While a less heralded part of Apple’s impending iOS7 update is expected to be minor improvements to the Siri voice recognition system, rivals Microsoft are thought to be undertaking a natural development of their own, with the development division of the American company claimed to have produced an enhanced smartphone voice recognition method.
The Windows Phone maker state that their new system is able to ‘process vocal commands’ at double the speed of ‘current-generation devices’ (services such as Siri and Samsung’s S Voice), with a method based upon ‘deep neural networks’ that ‘mimics human brain function’.
The service is able to write text messages and perform smart websearches using Bing, with Microsoft claiming that the results of their voice recognition test demonstrate a 15% improvement in accuracy.
Microsoft research program manager Michael Tjalve summarised: “For a normal sentence, you will have one less word to correct.”
Despite the obvious intentions of anyone hearing of this story, Microsoft have refused any comparison between their system to that of Apple or Samsung, amongst other voice-recognition software providers, claiming that other companies have implemented different approaches in their approach to ‘processing vocal information’.
The Bing Voice team explained their ‘process’ towards the improvements in a blog post, writing: “Over the past year, we’ve been working closely with Microsoft Research (MSR) to address limitations of the previous voice experience. To achieve the speed and accuracy improvements, we focused on an advanced approach called Deep Neural Networks (DNNs). DNN is a technology that is inspired by the functioning of neurons in the brain. In a similar way, DNN technology can detect patterns akin to the way biological systems recognize patterns.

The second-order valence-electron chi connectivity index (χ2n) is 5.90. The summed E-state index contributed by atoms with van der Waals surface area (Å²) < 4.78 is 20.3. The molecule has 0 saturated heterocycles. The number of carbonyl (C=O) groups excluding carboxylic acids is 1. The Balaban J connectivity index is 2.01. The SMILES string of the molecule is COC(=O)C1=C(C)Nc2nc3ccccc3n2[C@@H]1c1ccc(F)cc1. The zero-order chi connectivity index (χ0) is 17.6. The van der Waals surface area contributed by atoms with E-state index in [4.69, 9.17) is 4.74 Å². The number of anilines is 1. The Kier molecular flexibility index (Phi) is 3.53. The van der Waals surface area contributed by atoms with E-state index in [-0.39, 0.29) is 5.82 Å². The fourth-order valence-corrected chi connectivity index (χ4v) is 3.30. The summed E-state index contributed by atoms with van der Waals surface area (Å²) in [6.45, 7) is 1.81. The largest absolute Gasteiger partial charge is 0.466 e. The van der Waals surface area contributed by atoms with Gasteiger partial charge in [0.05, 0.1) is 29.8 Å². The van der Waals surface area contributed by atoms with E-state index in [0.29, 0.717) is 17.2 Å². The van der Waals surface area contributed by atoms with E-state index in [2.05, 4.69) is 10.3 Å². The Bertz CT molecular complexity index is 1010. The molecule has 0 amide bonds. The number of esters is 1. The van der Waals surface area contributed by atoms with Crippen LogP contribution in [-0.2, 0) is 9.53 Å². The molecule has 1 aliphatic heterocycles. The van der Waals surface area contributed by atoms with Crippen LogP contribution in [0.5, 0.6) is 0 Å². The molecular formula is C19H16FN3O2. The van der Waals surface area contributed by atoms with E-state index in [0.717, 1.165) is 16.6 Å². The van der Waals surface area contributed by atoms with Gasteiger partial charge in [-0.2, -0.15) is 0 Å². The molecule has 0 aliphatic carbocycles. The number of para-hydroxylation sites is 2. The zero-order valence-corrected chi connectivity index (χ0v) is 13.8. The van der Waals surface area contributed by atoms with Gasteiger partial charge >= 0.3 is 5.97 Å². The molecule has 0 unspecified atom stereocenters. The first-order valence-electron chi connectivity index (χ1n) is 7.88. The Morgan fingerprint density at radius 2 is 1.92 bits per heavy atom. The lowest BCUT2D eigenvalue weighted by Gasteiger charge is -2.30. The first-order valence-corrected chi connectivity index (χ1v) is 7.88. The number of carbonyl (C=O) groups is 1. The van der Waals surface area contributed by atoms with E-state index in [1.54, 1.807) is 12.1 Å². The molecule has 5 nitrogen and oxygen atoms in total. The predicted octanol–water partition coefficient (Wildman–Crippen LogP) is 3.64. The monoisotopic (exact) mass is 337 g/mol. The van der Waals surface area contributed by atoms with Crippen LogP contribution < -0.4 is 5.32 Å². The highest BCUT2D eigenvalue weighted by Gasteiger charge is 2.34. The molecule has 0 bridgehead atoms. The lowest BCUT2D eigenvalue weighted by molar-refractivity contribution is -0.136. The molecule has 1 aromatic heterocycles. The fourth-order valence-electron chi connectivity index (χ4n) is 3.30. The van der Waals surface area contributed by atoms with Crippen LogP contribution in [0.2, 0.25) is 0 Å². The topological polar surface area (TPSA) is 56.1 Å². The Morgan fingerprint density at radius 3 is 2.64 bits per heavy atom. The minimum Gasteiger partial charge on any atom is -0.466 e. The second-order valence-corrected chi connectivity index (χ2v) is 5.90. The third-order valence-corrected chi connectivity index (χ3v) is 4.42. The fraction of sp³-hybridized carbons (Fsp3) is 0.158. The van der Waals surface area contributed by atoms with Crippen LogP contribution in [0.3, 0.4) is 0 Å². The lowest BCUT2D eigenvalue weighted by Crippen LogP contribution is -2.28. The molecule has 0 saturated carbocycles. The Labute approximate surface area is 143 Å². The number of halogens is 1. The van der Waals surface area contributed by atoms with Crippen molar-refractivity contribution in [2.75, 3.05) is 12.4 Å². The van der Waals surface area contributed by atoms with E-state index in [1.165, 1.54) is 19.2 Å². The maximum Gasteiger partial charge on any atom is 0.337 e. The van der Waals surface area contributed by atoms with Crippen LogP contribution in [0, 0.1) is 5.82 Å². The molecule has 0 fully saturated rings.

“By coupling MSR’s major research breakthroughs in the use of DNNs with the large datasets provided by Bing’s massive index, the DNNs were able to learn more quickly and help Bing voice capabilities get noticeably closer to the way humans recognize speech. We also made a few improvements under the hood that allowed Bing to more easily identify speech patterns and cut through ambient and background noise – cutting down response time by half and improving the word error rate by 15 percent, even in noisy situations.”
Set to begin life in data centres in America in the near future, the service will be one which enables readings around half a second quicker than before, but will that extra time be enough to convince any converts from opposing smartphone voice platforms?